The Pinza is one of Trieste’s typical dishes and a traditional agri-food product of Friuli Venezia Giulia. It is a sweet leavened bread with a delicate citrus fragrance. The dough is typically round and scored with three cuts, where the bread is sliced after it is baked. The Pinza can be found in our city all year, but it simply must be on the table around Easter.
Happy Easter and good Pinzas
The origin of Trieste’s Pinza is unmistakably part of the Easter tradition. Its round shape represents the sponge soaked in vinegar in the scene of Christ on the cross, while the ‘titole‘ made with the same dough represents the nails on the cross.
The term ‘pinza‘ (or ‘pinsa‘) is also used in Trentino, Veneto, and Istria. The term was first recorded in Italy in 1256 as meaning focaccia. Its etymology is uncertain because there are different possible connections: the Pinza disciplinary code cites the ancient Greek‘pissa’(pitch, pitch ball), and the Latin ‘pinsa’ was derived from the verb ‘pinsare’ ‘pinsare’ (to crush), then there was ‘pinza/pizza’, influenced by the modern Greek word ‘pìtta’ (a flat bread), and finally there is a possible Hebrew origin, frompita(bread), as on page 93 of A. Ganor and R. Maiber’s ‘Taste of Israel’ cookbook.
Cited in the cookbook ‘Die Süddeutsche Küche‘ published in Graz in 1892 by Katharina Prato, it is also described by Artusi in ‘La scienza in cucina e l’arte del mangiar bene‘ as a loaf made with butter, sugar, and flour. Delicate flavors and simplicity of ingredients are typical of our territory, which, unlike the poorer areas, did not feel the need to enrich the feast dessert with the best things from the pantry.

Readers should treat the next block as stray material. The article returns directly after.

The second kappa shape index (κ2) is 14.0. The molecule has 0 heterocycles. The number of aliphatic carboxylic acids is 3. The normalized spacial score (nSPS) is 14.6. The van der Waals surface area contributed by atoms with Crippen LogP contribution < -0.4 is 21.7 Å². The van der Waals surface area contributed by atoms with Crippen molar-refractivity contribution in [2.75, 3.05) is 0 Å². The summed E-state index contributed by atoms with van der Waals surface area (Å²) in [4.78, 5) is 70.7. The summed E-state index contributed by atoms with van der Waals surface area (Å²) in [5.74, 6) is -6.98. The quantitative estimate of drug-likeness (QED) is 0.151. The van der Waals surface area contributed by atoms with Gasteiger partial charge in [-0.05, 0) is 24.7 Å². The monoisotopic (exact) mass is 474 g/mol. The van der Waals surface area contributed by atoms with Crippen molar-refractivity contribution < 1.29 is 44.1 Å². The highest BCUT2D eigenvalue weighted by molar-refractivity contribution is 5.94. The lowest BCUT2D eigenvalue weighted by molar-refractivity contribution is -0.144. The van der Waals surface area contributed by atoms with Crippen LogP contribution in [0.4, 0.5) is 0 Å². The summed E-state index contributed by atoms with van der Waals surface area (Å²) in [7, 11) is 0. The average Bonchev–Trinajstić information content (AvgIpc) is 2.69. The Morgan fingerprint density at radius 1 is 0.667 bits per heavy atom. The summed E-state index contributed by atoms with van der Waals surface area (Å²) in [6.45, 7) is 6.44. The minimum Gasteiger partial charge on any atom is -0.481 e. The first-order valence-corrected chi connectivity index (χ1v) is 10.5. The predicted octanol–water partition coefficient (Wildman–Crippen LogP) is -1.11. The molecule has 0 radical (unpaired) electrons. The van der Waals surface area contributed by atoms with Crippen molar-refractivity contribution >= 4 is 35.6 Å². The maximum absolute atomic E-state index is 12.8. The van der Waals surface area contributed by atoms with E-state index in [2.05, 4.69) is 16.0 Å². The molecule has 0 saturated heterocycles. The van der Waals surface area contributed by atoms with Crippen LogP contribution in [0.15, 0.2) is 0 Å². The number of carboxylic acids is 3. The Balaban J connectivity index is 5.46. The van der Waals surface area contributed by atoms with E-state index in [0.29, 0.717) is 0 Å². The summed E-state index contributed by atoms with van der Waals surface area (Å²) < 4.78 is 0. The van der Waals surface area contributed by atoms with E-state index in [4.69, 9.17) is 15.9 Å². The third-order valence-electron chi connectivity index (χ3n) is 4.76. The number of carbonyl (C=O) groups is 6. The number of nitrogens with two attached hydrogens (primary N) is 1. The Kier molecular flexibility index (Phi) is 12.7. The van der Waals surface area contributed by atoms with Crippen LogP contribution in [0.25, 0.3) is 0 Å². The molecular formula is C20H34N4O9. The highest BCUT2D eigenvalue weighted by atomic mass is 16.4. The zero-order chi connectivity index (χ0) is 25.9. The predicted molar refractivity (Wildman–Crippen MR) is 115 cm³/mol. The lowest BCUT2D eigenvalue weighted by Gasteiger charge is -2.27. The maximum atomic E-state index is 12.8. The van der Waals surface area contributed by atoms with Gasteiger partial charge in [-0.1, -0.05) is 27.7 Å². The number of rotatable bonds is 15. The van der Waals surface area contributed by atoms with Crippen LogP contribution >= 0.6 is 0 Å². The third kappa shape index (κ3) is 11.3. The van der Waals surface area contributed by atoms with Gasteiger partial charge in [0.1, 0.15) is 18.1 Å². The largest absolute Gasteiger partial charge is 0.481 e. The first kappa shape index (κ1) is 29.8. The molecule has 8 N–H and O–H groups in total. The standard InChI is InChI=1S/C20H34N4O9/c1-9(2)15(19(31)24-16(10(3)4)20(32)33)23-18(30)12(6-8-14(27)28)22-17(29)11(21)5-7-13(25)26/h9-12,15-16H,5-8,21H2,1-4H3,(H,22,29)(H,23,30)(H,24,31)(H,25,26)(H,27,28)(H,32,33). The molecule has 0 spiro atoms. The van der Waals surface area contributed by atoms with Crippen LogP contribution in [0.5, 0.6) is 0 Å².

The ingredients are simple, but the preparation of the dough, taking up to 36 hours, is not. In the first dough made with yeast, water, and flour (starter), the other ingredients are added in two subsequent moments, interspersed with long periods of rest and leavening. In ‘Trieste, spunti del suo passato’ Silvio Rutteri explains how it was…a matter of honour to make the pinzas at home. Starting with the first yeast at four in the morning, the housewives worked on the dough rich in eggs, sugar, and butter in several stages. For ideal baking, housewives relied on a trusted oven, and on Good Friday – in the city and in the outskirts – women could be seen with a tray on their heads carrying the pinzas covered with a cloth to face the final test. The most diffident put notes on each focaccia or made some particular sign: nobody could stand for the pinzas to be baked all together.’
The pinza tradition
Traditionally, then, women prepared the pinza, which was entrusted to the ovens and picked up on Saturday. On Easter Sunday, they went to church with the pinza to have it blessed, and after the mass, the family gathered around the festive table with decorated eggs and Easter dishes: jelly, ham roasted in bread, presnitz and of course the pinza, which was accompanied by ham with fennel flowers or grated kren grated horseradish root.
Where to buy the Pinza in Trieste
You can find the Pinza in all the pastry shops in Trieste. One of the best loved pastry shops in Trieste is Jerian, whose pinza was mentioned by the Gambero Rosso magazine as an offering for Easter breakfast.